Take his garment, when a stranger is surety:" but in the latter clause we prefer Dr. Boothroyd's version: "And his pledge for (the debts of) strangers." Ver. 17. Bread of deceit.-Marg. "Lying."Filled with gravel—that is, bread procured by fraud, will eat as if there were sand or gravel in it; which is said to be one way in which criminals were sometimes punished.

Ver. 19. He that, &c.-See ch. xi. 13.

Ver. 20. His lamp shall be put out-that is, his posterity shall be cut off. See 1 Kings xv. 4. and N. Ver. 25. And after vows beginneth, &c.—The general sense is, that men do wrong first, and begin

to inquire whether they have done so, when it is too late. But the old divines apply it to sacrilege, thus: A man robs God of his due, and then vows to make amends. See Bp. Patrick.

Ver. 26. And bringeth the wheel over them-that is, crushes them by the weight of his authority, as corn was threshed with the cart wheels. See Isa. xxviii. 27, 28,

Ver. 27. The spirit of man— Heb. Nishemath, the breath, Gen. fi.7.

Ver. 30. The blueness of a wound.-This is very difficult to translate. Dr. Boothroyd's version seems most intelligible: "As the suppuration of a wound cleanseth the evil, so (do) stripes," &c. The phrase "the inward parts of the belly," among the Hebrews, answers to our phrase "the inside," which is often used for the inner man-the mind. See ch, xviij. 8. -xxvi, 22.

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More miscellaneous]




HE king's heart is in the hand of the LORD, as the rivers of water he turneth it whithersoever he will.

2 Every way of a man is right in his own eyes: but the LORD pondereth the hearts.

3 To do justice and judgment is more acceptable to the LORD than sacrifice.

4 An high look, and a proud heart, and the plowing of the wicked, is sin. 5 The thoughts of the diligent tend only to plenteousness; but of every one that is hasty only to want.

6 The getting of treasures by a lying tongue is a vanity tossed to and fro of them that seek death.

7 The robbery of the wicked shall destroy them; because they refuse to do judgment.


strange: but as for the pure, his work is right.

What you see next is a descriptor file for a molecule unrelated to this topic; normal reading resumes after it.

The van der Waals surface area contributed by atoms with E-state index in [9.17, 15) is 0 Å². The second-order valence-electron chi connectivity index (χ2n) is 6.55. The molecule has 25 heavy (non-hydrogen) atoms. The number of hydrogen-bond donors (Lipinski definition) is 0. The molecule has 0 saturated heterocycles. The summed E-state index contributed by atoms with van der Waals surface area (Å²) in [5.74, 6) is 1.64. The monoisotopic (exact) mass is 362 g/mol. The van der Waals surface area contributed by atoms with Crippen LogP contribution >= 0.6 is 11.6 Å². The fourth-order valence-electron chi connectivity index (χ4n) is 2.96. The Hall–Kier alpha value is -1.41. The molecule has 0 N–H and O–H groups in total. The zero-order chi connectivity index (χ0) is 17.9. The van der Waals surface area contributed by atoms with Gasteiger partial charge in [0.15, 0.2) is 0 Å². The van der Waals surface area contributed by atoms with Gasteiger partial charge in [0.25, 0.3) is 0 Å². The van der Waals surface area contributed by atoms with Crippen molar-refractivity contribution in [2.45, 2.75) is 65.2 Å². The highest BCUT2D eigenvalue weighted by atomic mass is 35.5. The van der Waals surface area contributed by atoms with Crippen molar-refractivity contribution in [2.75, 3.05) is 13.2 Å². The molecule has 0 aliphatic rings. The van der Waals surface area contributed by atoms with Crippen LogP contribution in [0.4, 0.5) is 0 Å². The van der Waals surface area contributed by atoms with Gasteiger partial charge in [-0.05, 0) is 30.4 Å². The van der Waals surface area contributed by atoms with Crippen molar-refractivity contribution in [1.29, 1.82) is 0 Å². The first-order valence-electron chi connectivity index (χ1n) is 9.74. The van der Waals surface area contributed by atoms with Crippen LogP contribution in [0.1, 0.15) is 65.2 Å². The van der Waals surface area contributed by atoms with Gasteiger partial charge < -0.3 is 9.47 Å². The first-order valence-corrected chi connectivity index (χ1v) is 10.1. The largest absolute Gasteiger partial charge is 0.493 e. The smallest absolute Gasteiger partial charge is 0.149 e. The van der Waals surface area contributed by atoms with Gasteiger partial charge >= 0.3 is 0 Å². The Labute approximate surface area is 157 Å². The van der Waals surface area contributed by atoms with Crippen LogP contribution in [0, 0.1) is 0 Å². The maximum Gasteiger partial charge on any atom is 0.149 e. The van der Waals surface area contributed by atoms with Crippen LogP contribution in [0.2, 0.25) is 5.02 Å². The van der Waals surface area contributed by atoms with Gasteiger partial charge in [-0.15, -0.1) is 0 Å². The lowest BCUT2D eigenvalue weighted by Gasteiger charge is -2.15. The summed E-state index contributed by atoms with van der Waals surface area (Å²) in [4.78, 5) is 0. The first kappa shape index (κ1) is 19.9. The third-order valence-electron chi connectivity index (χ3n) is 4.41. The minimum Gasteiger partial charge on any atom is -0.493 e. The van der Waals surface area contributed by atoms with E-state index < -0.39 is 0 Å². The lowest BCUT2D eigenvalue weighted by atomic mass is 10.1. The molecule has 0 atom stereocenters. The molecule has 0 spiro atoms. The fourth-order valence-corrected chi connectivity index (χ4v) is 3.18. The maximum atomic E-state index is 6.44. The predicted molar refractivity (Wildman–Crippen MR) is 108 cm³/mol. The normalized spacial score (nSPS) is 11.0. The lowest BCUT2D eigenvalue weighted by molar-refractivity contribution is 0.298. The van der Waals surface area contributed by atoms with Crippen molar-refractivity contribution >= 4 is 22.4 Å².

9 It is better to dwell in a corner of the housetop, than with a brawling woman in a wide house.

10 The soul of the wicked desireth evil: his neighbour findeth no favour in his eyes.

11 When the scorner is punished, the simple is made wise; and when the wise is instructed, he receiveth knowledge.

12 The righteous man wisely considereth the house of the wicked: but God overthroweth the wicked for their wickedness.

13 Whoso stoppeth his ears at the cry of the poor, he also shall cry himself, but shall not be heard.

14 A gift in secret pacifieth anger : and a reward in the bosom strong wrath.

15 It is joy to the just to do judgment: but destruction shall be to the

8 The way of man is froward and workers of iniquity.


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"Counsel in the heart of man," that is, his plans and designs, (says Solomon) "is like deep water" in a well; "but a man of understanding" and penetration, "will draw," or wind" it out" of him. Lord Bacon, who was a second Solomon, gives six rules, whereby the secrets of public men may be discovered; namely, their countenances, words, (rather accidental than deliberate) actions, dispositions, the ends or objects they are known to have in view, and the relations of other


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as the folly of pretending to perfection in the present life; a doctrine which we shall find Solomon inculcating with equal decision in other places. (See 1 Kings viii. 46; 2 Chron. vi. 36; Eccles. vii. 20.)

The maxim (ver. 27.) that "the spirit of man is the candle (or lamp) of the Lord,” is more disputed. The word here rendered "spirit," is the same as is used for the breath of life, which constituted man a living animal; but it seems here to refer particularly to the conscience, which as the lamp of God in the temple, (the sacred chandelier) illuminated the holy place, and showed all the sacred furniture; so the conscience of man, when not put out by sin, discovers all the secret recesses of the human heart. (See Note on ver. 30, and compare 1 Cor. ii. 11.)


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-Mr. Parkhurst thinks the

word means unsteady, alluding to an overloaded beast; but may it not rather allude to a drunken man, reeling and staggering as he goes?

Ver. 9. A corner of the house top. It was com mon to form little closets, like arbours, in a corner of the flat roofs, where persons sometimes slept, in the summer time.-Than with a brawling woman, &c.-Heb. " A woman of contentions in a house of society," i. e. a large house, in which several families reside. Orient. Cust. No. 203. Orient. Lit. No. 839.

Ver. 12. The righteous wisely considereth the house of the wicked—that is, investigates their conduct. But God overthroweth the wicked.-The words" but Ged," seem an unnecessary supplement : the Heb. literally reads, "overthrowing the wicked," &c. See Bp. Patrick,